SOA 2009: Do we need architects or firefighters?

ZDNet blogging colleague Ian Finley just posted an interesting question that reflects ever-shifting priorities in today's rough-and-tumble economy: "When the building's on fire, who calls an architect? ...

ZDNet blogging colleague Ian Finley just posted an interesting question that reflects ever-shifting priorities in today's rough-and-tumble economy: "When the building's on fire, who calls an architect? ...No one does. They call the fire department." He advises enterprise architects and vendors alike to put down their plans and ESBs, put on firefighters' hats and boots, and get in there and help battle the flames.

It makes perfect sense that priorities need to be focused on marshaling resources on the "right projects." Ian says the current economic situation is actually a great opportunity for enterprise architects and vendors to show the mettle of SOA, and I agree. This is the time to demonstrate how SOA can deliver greater efficiencies, agility and faster time to market than the old way of doing IT. And, indeed, we see SOA returning to its more entrepreneurial roots, with more projects addressing pressing tactical issues, led by smaller, more agile teams.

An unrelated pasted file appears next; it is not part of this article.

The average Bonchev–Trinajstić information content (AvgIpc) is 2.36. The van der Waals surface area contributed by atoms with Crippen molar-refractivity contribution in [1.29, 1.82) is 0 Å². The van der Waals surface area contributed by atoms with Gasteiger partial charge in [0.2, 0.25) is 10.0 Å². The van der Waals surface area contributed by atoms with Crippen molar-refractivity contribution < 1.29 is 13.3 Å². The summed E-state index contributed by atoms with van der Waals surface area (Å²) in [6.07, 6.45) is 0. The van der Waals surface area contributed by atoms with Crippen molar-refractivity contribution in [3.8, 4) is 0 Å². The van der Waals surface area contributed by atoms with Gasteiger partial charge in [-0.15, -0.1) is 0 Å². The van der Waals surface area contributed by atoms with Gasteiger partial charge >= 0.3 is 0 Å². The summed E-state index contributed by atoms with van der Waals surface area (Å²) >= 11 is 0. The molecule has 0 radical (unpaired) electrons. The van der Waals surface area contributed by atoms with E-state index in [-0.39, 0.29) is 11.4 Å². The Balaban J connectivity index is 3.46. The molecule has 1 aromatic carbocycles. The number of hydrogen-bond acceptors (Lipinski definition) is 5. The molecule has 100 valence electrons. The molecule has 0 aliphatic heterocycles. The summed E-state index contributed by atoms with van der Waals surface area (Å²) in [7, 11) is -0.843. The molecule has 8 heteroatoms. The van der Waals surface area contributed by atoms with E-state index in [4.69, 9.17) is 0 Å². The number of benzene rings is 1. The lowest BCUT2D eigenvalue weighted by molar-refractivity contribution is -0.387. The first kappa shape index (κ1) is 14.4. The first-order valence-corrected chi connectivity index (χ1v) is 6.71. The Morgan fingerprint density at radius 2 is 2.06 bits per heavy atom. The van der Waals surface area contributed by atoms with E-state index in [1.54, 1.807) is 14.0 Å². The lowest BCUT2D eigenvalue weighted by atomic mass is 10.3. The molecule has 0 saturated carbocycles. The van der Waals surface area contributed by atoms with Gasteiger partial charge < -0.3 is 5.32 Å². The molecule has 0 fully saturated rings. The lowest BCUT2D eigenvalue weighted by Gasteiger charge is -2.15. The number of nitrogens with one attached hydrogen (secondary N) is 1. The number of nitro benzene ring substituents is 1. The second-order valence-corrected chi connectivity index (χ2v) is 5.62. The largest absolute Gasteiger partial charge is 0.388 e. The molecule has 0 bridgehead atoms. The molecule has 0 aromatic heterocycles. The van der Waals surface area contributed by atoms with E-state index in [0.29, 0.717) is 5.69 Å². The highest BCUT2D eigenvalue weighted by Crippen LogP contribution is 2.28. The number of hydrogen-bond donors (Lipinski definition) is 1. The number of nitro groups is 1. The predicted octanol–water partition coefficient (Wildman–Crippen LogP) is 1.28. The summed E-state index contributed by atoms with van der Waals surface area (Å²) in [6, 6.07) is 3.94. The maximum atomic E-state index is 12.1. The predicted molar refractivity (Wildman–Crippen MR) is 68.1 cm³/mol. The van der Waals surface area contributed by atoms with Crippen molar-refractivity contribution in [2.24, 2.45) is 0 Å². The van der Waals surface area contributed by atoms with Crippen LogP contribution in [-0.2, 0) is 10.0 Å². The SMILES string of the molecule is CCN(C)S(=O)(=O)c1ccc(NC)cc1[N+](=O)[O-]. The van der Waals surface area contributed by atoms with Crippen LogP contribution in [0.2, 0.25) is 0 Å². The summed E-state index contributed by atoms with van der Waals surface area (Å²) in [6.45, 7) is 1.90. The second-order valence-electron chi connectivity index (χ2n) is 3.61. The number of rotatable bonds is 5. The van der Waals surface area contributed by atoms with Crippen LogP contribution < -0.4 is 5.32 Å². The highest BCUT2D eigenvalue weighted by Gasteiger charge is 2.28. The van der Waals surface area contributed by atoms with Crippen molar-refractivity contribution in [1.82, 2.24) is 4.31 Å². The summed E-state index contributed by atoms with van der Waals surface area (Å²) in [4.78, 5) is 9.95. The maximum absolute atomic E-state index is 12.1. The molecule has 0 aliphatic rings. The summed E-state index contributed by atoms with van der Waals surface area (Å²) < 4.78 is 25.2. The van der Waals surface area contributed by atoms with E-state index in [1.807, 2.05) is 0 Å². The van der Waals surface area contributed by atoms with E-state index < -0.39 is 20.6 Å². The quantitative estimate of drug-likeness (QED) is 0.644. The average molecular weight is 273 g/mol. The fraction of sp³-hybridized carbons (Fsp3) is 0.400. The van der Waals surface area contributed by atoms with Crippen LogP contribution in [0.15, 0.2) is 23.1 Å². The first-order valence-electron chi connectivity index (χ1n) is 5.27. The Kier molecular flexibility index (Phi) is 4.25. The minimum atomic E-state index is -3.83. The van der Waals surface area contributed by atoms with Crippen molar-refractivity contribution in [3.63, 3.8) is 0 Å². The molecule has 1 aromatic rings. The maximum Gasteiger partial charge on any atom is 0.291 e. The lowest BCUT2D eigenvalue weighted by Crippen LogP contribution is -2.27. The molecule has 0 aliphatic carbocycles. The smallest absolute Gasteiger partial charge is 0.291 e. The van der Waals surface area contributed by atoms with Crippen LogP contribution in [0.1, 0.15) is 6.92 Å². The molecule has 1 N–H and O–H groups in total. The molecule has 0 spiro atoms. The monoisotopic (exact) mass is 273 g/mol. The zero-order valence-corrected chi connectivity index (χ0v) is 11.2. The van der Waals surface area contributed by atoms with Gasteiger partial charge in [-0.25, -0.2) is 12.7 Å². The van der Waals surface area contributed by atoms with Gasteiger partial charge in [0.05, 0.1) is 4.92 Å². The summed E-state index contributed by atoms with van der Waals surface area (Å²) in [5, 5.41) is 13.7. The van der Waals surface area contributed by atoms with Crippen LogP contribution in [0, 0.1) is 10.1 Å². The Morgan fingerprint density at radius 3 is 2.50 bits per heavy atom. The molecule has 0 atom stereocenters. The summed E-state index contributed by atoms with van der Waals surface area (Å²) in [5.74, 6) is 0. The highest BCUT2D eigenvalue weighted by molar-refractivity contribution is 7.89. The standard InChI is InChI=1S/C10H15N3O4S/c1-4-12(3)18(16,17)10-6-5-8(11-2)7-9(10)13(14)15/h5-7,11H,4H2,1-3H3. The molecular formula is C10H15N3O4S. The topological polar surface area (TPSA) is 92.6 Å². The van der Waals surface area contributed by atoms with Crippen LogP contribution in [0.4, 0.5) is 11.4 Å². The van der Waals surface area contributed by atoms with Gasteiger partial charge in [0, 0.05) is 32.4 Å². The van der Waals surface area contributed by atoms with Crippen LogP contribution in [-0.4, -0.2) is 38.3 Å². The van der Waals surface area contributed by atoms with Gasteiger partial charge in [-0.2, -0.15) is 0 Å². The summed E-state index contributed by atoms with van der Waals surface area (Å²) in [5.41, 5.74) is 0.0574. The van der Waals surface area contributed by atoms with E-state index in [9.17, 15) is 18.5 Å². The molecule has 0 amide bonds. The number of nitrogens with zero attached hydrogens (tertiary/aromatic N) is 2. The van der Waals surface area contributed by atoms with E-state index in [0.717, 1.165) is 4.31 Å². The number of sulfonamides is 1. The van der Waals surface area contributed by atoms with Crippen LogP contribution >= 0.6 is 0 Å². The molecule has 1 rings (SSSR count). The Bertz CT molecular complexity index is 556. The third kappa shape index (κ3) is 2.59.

Interestingly -- and I never considered this -- Ian compares the current time to the Y2K crisis of a decade ago. As he puts it, "You have to go back to the Y2K panic to find a time when so many companies had the same #1 requirement."

However, just to put things in perspective, there's nothing new about the crisis "firefighting" mentality regarding IT deployments. In fact, that's been the problem all along. This mentality has stretched IT resources thin for years now -- through good times and bad. In fact, firefighting may even be more intense in fast-growth times, because companies are scrambling to add new lines of business and increase market share, creating plenty of digital waste and stretching IT resources way beyond their limits.

Yes, enterprises need to be faster moving and more entrepreneurial. But IT planning looks two to three years down the road, as it must. When you drive, you're not looking down at the space in front of your bumpers -- you're looking 100, 200, 300 yards ahead to the horizon, to anticipate what's going to happen.

Remember, economic slumps don't last forever. It's likely the recovery will kick in sooner than we think. And when it does, it will be fast and furious with pent-up demand, especially as business technology wishlists come back online. And the firefighting will continue.

A deliberate, more long-term architectural approach is needed as well -- throwing hardware, software, resources, and consultants at problems willy-nilly in firefighting mode is expensive and gums up agility, and that's what keeps happening.  And that's what SOA is supposed to tamp down.